Working in an industry that requires the wearing of fire-retardant clothing means that you have to know how to properly care for it. Contrary to popular belief, caring for this kind of clothing involves a different process than with regular clothing.
Work clothing of the flame-retardant variety was created to be durable and able to handle high temperatures. This durability can render conventional methods for cleaning flame-retardant clothing ineffective. It simply is not advisable to place this type of clothing into a standard washing machine and adding soap, as this can actually damage the fabric.
Water, Soap and other Additives
Hard water is something else that can damage staff clothing constructed to be flame-retardant. But this doesn’t mean that flame-retardant clothing cannot be washed. There are many products on the market which, when added to a load of laundry can soften the water. Alternatively, you can add baking soda to a load of clothing to soften the water.
Soap is something else to consider. Some soap can actually damage flame-retardant staff clothing; specifically those containing enzymes, bleach or peroxide. As well, soaps containing animal fats such as tallow soaps should be avoided. Softening and stiffening agents like fabric softener and starch should also be avoided.
There are also rules that apply to the professional cleaning of flame-retardant clothing. Here, soft water should also be used, with the avoidance of fats in soaps. Instead, non-ionic soap should be used. Detergents containing sodium hypochlorite should also be avoided, as these can cause bleaching, which is very damaging to luminescent clothing, reducing its effects and therefore compromising the safety of the individual who is wearing it.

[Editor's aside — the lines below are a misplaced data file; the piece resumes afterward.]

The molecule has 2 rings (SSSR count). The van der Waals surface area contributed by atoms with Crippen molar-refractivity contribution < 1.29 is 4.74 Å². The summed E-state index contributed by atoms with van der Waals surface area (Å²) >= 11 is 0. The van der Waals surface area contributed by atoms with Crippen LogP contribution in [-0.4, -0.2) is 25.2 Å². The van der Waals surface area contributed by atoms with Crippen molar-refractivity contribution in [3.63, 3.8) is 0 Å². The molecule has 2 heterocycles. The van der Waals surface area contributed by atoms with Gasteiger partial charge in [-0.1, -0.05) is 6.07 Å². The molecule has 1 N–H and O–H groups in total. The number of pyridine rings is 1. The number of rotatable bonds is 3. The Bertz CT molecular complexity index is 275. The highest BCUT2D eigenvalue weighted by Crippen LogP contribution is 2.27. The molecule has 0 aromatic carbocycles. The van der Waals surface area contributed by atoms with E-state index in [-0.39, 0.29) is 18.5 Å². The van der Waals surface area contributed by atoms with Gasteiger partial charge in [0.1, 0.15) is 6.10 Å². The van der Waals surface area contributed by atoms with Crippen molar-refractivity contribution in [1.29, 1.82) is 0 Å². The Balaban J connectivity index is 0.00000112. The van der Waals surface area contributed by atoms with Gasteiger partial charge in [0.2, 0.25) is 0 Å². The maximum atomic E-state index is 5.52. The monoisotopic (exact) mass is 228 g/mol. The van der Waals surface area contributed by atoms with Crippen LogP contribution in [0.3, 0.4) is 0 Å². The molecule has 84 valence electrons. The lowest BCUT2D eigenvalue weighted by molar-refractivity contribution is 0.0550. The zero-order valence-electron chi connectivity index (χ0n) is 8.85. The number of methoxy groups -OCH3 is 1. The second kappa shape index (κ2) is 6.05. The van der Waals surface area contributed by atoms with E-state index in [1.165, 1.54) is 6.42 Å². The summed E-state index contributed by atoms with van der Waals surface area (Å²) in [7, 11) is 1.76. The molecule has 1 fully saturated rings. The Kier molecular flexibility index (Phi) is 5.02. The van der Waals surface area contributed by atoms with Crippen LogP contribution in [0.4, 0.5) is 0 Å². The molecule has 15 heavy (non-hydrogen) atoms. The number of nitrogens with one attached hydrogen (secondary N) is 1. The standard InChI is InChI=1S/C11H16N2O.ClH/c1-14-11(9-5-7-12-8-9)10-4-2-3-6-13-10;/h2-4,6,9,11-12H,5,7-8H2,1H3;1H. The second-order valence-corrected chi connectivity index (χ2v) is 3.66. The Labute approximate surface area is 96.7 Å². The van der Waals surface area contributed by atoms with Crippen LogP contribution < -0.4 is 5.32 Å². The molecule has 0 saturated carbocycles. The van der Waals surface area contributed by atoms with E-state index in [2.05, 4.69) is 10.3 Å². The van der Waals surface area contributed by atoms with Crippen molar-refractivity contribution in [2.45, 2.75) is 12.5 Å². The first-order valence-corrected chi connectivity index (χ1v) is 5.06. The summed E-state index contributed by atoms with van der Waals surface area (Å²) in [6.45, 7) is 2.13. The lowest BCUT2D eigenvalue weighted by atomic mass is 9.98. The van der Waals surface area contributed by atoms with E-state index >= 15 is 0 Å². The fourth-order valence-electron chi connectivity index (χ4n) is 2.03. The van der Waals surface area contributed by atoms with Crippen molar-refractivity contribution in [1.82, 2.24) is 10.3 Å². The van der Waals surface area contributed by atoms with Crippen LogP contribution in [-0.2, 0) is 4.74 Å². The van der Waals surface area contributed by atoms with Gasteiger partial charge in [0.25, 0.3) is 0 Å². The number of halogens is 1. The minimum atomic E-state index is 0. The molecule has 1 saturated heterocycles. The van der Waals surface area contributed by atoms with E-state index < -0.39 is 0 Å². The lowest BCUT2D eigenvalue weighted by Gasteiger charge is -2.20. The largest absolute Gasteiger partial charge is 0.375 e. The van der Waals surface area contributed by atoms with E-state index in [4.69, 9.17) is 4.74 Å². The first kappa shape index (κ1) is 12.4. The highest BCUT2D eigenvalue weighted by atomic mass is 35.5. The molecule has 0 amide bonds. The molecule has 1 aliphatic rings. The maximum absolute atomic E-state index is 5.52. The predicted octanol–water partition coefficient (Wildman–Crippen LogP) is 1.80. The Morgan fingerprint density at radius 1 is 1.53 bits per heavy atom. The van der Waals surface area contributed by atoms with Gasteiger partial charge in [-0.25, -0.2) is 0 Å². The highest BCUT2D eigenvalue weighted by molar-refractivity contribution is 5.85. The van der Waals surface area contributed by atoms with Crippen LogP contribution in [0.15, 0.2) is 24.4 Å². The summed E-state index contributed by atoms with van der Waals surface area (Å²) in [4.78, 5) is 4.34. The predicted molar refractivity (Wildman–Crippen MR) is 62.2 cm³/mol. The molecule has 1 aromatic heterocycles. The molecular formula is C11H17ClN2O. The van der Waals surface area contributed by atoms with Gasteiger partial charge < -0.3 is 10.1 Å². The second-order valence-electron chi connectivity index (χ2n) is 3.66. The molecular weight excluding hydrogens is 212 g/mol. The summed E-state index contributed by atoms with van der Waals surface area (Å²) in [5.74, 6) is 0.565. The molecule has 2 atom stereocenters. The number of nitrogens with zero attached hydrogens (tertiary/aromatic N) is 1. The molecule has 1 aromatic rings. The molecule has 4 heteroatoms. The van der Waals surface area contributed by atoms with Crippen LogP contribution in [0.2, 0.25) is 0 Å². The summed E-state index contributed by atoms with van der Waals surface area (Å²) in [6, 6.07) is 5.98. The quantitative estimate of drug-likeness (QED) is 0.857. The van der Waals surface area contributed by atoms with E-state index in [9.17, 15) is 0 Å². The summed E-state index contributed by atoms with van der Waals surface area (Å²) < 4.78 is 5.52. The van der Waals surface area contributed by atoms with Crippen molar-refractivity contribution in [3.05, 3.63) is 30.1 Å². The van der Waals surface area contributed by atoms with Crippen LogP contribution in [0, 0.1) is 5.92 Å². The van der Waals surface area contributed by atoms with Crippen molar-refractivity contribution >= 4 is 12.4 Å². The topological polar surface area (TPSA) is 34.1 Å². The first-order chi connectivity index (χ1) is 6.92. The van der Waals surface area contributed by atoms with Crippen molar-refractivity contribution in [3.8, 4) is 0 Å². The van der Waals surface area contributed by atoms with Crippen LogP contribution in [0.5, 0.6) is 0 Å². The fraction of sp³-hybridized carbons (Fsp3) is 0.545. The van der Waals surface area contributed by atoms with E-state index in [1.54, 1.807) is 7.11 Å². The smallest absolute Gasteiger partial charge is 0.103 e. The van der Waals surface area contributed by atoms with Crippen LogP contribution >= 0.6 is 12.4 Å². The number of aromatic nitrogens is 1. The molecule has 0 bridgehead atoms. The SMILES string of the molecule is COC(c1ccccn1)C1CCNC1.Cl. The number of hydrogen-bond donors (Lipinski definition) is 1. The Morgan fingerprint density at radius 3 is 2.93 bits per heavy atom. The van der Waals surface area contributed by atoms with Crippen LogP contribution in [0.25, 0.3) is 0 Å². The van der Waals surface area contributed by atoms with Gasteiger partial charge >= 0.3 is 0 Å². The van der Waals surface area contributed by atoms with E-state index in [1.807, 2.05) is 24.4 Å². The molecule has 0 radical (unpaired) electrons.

The separate washing of fire-retardant clothing should occur in an industrial setting to avoid compromising the luminescence of the garments. As well, it is important that the company knows that abrasion and re-depositing of staining elements can be avoided by setting up washing formulas and load sizes accordingly.
Fire-retardant garments can certainly be dry-cleaned, but it’s important to consider the solvents a dry cleaner uses. For example, a dry cleaner that uses perchloroethylene or petroleum solvents is best, as these solvents will be most useful where it comes to the removal of oil and grease.
If attempting to remove stains in the home, warm water may help. However, it must be heated to a maximum temperature of 60 degrees Celsius. This temperature will ensure the right conditions for stain removal without damaging the fabric. It is important not to over-dry clothing and if it needs ironing, a low-temperature setting is recommended.
Industrial stain removal usually involves flushing garments at around 40 degrees Celsius, and then washing them in water with a pH of 5.5 to 6.5. Once washing is complete, quick extraction is necessary in order to avoid creasing. Drying of fire-retardant clothing on an industrial level should occur at no higher than 165 degrees Fahrenheit, with pressing temperature at 280 degrees Fahrenheit.
Not only was your flame-retardant clothing constructed to be durable, but it was also constructed to keep you safe. If you have the time to clean your garments at home, doing so can save you money, However, there is definitely something to be said for professional care. This may cost more, but it will take far less time to complete.
Given some of the health risks recently associated with washing fire-retardant clothing at home, it may be safer to have your work clothing cleaned professionally. Your workplace may be able to direct you to an industrial garment washing specialist. Or, they may offer in-house service.
Always follow the care instructions provided with the garments or consult your company Health and Safety Officer.